Movers and SHAKERS
One Great Protection Inherent in SPACs for Investors
There are many features in SPAC deals that attract investors to them. Some of these are related to owning an interesting company as it goes public. But another feature, dictated by the SEC, limits downside risk during the pre-SPAC stage if the SPAC manager fails to consummate a merger.
We all buy stocks with the idea that we want them to go up. But, we certainly know they may go down. Our stock may even go down all in one large price move, or gap lower at the open. Special Purpose Acquisition Companies, during the target search phase (usually 24 months), have a de facto floor that helps prevent steep drops in price. The very structure helps protect from great losses pre-deal and allows for a final decision to opt-out if and when a target is found.
The protection is in the disbursement from the trust account. If the purchase price was $10 per share, the proceeds from everyone’s $10 were initially placed in a trust account while the managers shopped and negotiated. From the trust account they paid bills, they also earned incremental interest. If a deal isn’t made, the original investment, less expenses, plus interest accrued, is returned. Very often, this would be incrementally lower than the purchase price. However, something would have had to have gone terribly wrong for the loss to be large.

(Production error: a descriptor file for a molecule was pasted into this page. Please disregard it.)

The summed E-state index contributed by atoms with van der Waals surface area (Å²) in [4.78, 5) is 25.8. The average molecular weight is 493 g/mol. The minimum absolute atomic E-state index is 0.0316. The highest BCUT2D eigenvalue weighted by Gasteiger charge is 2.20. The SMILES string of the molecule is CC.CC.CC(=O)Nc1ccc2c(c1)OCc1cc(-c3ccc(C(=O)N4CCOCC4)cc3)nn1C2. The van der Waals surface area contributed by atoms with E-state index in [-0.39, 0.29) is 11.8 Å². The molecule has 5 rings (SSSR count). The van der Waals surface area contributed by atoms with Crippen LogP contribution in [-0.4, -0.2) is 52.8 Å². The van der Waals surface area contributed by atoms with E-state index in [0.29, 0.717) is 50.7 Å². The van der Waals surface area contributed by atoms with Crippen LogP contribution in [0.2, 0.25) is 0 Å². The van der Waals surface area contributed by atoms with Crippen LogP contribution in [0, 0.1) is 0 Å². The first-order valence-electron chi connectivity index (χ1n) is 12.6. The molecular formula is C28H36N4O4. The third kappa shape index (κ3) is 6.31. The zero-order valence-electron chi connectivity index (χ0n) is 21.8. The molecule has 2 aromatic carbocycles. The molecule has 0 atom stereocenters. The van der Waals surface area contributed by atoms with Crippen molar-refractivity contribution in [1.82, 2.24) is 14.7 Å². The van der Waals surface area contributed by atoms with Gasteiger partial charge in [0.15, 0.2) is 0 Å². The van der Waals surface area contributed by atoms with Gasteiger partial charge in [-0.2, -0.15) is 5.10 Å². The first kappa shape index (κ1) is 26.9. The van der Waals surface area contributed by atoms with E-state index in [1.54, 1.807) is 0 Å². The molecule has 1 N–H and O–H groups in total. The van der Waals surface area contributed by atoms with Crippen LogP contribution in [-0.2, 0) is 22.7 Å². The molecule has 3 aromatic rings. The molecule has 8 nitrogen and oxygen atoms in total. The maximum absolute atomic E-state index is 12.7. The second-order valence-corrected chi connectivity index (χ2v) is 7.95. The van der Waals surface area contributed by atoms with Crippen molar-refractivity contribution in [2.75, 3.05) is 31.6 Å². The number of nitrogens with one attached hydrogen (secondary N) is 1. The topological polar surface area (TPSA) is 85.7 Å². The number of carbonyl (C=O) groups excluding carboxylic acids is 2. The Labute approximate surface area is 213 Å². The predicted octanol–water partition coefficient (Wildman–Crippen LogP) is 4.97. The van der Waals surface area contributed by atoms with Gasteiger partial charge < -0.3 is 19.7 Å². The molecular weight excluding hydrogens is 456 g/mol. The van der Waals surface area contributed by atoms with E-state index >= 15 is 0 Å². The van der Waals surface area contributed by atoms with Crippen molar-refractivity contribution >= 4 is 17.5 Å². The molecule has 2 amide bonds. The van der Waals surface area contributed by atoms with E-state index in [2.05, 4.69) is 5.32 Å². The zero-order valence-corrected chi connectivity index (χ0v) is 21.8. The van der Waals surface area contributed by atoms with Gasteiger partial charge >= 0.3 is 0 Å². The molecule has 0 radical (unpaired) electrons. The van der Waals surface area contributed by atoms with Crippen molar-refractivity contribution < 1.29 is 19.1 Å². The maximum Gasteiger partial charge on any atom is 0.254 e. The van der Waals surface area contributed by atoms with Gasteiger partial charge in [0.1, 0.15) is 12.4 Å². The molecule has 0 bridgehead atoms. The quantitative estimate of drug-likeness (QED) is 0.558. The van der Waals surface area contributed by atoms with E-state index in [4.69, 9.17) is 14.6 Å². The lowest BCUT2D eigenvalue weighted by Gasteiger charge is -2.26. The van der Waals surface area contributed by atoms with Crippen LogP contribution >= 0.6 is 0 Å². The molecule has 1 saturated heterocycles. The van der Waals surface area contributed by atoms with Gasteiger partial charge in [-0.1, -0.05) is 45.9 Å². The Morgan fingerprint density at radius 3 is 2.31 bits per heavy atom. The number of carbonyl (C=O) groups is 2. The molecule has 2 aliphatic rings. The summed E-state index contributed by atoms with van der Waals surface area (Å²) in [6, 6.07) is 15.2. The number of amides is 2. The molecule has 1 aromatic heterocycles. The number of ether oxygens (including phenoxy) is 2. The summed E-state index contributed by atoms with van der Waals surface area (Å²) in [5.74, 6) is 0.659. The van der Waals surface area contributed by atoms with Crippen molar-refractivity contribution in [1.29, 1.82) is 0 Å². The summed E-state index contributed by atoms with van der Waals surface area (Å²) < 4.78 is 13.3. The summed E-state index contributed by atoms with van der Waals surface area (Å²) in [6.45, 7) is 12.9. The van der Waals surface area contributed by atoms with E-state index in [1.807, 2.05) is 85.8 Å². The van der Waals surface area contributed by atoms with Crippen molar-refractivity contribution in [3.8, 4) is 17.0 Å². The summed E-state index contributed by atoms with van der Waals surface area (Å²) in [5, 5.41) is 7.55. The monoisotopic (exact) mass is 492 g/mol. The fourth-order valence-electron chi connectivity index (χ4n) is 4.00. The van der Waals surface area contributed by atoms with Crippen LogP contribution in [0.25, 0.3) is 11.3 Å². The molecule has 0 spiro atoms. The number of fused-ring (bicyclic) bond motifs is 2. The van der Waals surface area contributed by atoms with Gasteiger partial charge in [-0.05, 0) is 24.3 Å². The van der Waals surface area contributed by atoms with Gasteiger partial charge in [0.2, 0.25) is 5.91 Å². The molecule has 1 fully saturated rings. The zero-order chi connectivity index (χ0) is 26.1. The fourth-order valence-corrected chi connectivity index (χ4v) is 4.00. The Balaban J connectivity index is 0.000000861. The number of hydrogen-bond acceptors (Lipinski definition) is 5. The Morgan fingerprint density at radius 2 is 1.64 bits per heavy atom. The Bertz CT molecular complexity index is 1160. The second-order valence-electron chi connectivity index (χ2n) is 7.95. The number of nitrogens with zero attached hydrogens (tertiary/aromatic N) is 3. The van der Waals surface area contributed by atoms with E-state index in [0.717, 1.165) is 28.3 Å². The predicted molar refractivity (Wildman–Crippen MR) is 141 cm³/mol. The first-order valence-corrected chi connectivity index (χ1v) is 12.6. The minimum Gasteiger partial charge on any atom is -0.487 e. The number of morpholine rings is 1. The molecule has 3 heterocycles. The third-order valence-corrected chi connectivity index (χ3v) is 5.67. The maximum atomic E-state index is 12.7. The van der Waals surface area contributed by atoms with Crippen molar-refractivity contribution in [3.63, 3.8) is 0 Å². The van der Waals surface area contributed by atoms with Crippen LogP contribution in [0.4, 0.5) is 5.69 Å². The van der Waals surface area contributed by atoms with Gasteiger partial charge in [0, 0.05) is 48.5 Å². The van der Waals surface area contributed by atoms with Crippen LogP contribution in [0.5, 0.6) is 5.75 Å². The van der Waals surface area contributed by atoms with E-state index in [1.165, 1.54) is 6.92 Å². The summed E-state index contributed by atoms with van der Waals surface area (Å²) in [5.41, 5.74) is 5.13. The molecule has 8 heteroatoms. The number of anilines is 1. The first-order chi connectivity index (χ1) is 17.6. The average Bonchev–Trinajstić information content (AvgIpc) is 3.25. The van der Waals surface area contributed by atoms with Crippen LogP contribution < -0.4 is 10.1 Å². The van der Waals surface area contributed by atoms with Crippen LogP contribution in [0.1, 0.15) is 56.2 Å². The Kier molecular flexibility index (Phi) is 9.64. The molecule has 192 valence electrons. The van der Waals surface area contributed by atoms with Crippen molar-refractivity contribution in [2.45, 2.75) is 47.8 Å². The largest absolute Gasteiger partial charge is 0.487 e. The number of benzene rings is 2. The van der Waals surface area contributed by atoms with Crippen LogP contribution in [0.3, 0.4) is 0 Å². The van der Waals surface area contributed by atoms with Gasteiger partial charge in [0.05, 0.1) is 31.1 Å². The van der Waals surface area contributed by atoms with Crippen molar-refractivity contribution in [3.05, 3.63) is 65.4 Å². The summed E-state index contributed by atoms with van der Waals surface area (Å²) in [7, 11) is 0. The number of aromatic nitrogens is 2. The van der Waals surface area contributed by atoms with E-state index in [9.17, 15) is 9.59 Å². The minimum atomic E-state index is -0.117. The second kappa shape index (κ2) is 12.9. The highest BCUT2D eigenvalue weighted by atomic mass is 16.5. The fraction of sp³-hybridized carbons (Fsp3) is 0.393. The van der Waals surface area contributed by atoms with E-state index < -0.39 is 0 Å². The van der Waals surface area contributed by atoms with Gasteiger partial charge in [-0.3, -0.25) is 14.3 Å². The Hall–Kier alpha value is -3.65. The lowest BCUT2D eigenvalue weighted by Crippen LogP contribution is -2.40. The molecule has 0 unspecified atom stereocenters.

Recipients of the pro-rata disbursement of the trust account may even make money. It's like you buy a pair of sunglasses online because you want them for the weekend, they get delivered on Friday, you open the package, and find you don’t like them. You may or may not have to pay the shipping to return the glasses, but you don’t lose much of your money. If you're upset it's because of lost opportunity, you wanted to have a new pair of sunglasses on Saturday.
For everyone involved, the ideal scenario is that their SPAC merges with the perfect target and that this perfect target does well after the merger. This could then cause investors to exceed market returns on their $10 per share SPAC investment. Under a less rosy scenario, the downside is minimal in that the investor can opt-out before any merger, or receive their disbursement if nothing was found. For investors that purchased their SPAC on the open market at a discount, they may receive oversized returns from any disbursement.
Managing Editor, Channelchek
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